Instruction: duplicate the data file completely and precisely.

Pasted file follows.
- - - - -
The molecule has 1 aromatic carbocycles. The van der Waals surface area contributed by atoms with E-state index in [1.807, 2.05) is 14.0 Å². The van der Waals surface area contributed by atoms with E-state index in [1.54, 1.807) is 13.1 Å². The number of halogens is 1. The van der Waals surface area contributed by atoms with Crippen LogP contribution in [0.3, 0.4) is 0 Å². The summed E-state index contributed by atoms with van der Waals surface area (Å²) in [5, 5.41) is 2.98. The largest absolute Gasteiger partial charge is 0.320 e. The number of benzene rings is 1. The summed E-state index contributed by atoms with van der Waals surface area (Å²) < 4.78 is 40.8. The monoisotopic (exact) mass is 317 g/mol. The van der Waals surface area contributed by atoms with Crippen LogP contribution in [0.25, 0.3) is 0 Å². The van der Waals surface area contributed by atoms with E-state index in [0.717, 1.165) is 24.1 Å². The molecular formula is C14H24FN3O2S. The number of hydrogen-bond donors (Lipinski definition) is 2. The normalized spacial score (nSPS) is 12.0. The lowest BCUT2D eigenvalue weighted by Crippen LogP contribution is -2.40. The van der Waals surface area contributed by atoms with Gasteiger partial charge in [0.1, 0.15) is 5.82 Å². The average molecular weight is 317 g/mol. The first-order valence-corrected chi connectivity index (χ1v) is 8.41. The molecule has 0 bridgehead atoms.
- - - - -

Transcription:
The molecule has 1 aromatic carbocycles. The van der Waals surface area contributed by atoms with E-state index in [1.807, 2.05) is 14.0 Å². The van der Waals surface area contributed by atoms with E-state index in [1.54, 1.807) is 13.1 Å². The number of halogens is 1. The van der Waals surface area contributed by atoms with Crippen LogP contribution in [0.3, 0.4) is 0 Å². The summed E-state index contributed by atoms with van der Waals surface area (Å²) in [5, 5.41) is 2.98. The largest absolute Gasteiger partial charge is 0.320 e. The number of benzene rings is 1. The summed E-state index contributed by atoms with van der Waals surface area (Å²) < 4.78 is 40.8. The monoisotopic (exact) mass is 317 g/mol. The van der Waals surface area contributed by atoms with Crippen LogP contribution in [0.25, 0.3) is 0 Å². The van der Waals surface area contributed by atoms with E-state index in [0.717, 1.165) is 24.1 Å². The molecular formula is C14H24FN3O2S. The number of hydrogen-bond donors (Lipinski definition) is 2. The normalized spacial score (nSPS) is 12.0. The lowest BCUT2D eigenvalue weighted by Crippen LogP contribution is -2.40. The van der Waals surface area contributed by atoms with Gasteiger partial charge in [0.1, 0.15) is 5.82 Å². The average molecular weight is 317 g/mol. The first-order valence-corrected chi connectivity index (χ1v) is 8.41. The molecule has 0 bridgehead atoms.